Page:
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Big Star Shines On Thanks to Concord Release

14 Jun

Big Star

All the bales of hyperbole hitched to the Big Star bandwagon through the decades honestly does not do true justice to the band’s massive influence over the countless shaggy headed, jangly guitar slinging kids who soon followed in their wake. Their sound was so far ahead of it’s time. Even today – some 3 decades later – the Big Star sound remains fresh and vital.

If you don’t have this CD, well, shame on you! Pick it up today, crank it up loud, and let it sink in until further notification. In the meantime, I promise not to tell anyone how uncool you are. Or should I say “were.”   

Big Star released two albums in the early ‘70s, neither of which set sales records. Yet in the 35 years that have ensued, artists like R.E.M., Wilco, The Replacements, Teenage Fanclub, Primal Scream, Peter Holsapple & Chris Stamey, The Bangles and Steve Wynn have enthusiastically acknowledged the band’s influence. On June 16, Ardent/Stax Records through Concord Music Group will reissue Big Star’s #1 Record (1972) and Radio City (1974) albums, completely remastered with the never-before-released single mix of “In the Street” and single edit of “O My Soul.”

Additionally, Ardent/Stax has released #1 Record and Radio City on two separate vinyl LPs featuring faithfully reproduced artwork, including the original Ardent Records labels.

Big Star’s legacy has long outlasted its short tenure as a band. Led by ex-Box Tops singer Alex Chilton and including Chris Bell (vocals, guitar), Andy Hummel (bass) and Jody Stephens (drums), the group’s inspired mixture of ‘60s pop, powered interplay and irresistible melody was exciting and special: it was out of step with the mainstream rock sounds of 1972. Though Chilton had come off of a #1 blue-eyed soul hit, the Box Tops’ “The Letter,” Big Star’s music was a glorious mesh of British-influenced pop, Byrds-esque harmonies, taut edginess and studio expertise. Traces of the Beatles, the Kinks and Badfinger pulsate through their repertoire.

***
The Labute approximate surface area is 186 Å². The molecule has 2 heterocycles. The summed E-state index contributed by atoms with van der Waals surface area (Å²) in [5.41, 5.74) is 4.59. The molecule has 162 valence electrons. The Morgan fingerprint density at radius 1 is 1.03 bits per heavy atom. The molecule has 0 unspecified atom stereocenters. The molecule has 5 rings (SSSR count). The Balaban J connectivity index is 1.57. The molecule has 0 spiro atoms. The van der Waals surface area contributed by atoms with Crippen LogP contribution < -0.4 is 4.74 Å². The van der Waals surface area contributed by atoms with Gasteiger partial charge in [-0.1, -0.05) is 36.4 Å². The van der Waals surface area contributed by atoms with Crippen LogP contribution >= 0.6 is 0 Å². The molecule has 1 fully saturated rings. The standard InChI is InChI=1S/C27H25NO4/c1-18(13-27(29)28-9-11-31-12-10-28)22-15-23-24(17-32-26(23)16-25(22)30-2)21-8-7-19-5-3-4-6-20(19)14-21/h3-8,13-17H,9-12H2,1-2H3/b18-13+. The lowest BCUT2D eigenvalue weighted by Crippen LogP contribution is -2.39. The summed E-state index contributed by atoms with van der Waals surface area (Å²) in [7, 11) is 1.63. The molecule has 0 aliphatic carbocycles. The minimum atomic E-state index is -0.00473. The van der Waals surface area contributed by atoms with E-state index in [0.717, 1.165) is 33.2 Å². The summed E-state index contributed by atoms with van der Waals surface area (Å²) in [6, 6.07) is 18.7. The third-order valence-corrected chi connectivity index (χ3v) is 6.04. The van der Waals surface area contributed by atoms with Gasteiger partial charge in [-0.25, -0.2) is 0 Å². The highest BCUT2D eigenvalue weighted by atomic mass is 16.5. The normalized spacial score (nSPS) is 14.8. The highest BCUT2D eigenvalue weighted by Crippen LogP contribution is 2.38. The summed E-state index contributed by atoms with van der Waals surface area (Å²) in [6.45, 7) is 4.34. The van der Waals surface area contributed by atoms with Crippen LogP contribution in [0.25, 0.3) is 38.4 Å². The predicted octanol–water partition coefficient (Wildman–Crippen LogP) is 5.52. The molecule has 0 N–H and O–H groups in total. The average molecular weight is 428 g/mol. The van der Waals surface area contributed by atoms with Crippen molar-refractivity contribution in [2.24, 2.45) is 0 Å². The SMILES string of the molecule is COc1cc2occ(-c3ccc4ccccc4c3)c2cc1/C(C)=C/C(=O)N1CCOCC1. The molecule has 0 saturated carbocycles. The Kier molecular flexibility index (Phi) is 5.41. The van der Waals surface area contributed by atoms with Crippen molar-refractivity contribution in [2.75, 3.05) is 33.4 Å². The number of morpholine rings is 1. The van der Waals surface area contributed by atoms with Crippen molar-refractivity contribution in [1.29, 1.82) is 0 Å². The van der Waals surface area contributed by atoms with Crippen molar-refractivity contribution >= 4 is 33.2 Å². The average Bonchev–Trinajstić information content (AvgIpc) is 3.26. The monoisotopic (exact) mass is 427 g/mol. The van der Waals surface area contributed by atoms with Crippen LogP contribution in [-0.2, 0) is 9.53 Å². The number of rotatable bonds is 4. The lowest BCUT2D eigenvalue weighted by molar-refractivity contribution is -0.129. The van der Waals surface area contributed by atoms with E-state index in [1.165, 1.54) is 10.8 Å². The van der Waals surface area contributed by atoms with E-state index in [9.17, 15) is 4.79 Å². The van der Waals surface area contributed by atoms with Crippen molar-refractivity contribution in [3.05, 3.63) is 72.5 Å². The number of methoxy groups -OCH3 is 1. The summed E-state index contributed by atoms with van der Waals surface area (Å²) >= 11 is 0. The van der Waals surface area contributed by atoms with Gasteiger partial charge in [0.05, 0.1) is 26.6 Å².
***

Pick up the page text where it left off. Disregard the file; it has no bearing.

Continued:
Big Star began as Alex Chilton, having left the Box Tops to forge a solo folk career in New York, returned to his hometown of Memphis, encouraged by guitarist and engineer Chris Bell, who led a local trio called Ice Water. Chilton joined the band, which immediately set up camp at the city’s Ardent Studio with aid from the studio’s owners/in-house producers John Fry and Terry Manning. The band’s name was changed to Big Star, after the supermarket chain prevalent in the South.

The band’s debut album, #1 Record, flew in the face of 1972’s abounding folk-rock and progressive-rock sounds. The album’s greatness was not lost on rock critics of the day, but in the end it did not sell particularly well, attributed in part to the piecemeal distribution network of Ardent’s distributor, Stax. Still, songs like “In the Street,” “Don’t Lie to Me, “Feel” and “The Ballad of El Goodo” became cult classics.

Tension began to mount within the band’s ranks as Bell saw his role as leader eclipsed by Chilton’s dominant personality. Bell preferred that Big Star remain a studio entity while Chilton was eager for the band to hit the live circuit. Around Christmas 1972, Bell quit his own band and Big Star soldiered onward as a trio.

In 1974, Ardent released Radio City, the second and (for the moment) final Big Star album. Its best-known song, “September Gurls,” remains one of pop’s classic songs with its mesmerizing chorus and Chilton’s ringing guitar break sounding like the Byrds fused with the venom of the Kinks. “O My Soul,” “Back of a Car” and “Mod Lang” are cut from a similar cloth while “Life Is White” and “Way Out West” show the band’s slower side. And as liner note writer Brian Hogg observed, there are times on this album that the tension within the group is plainly audible: “The ever-present aura of something gradually becoming unhinged, combined with masterly songs, somehow jells to create a remarkable collection and makes Radio City one of rock’s seminal albums,” he writes.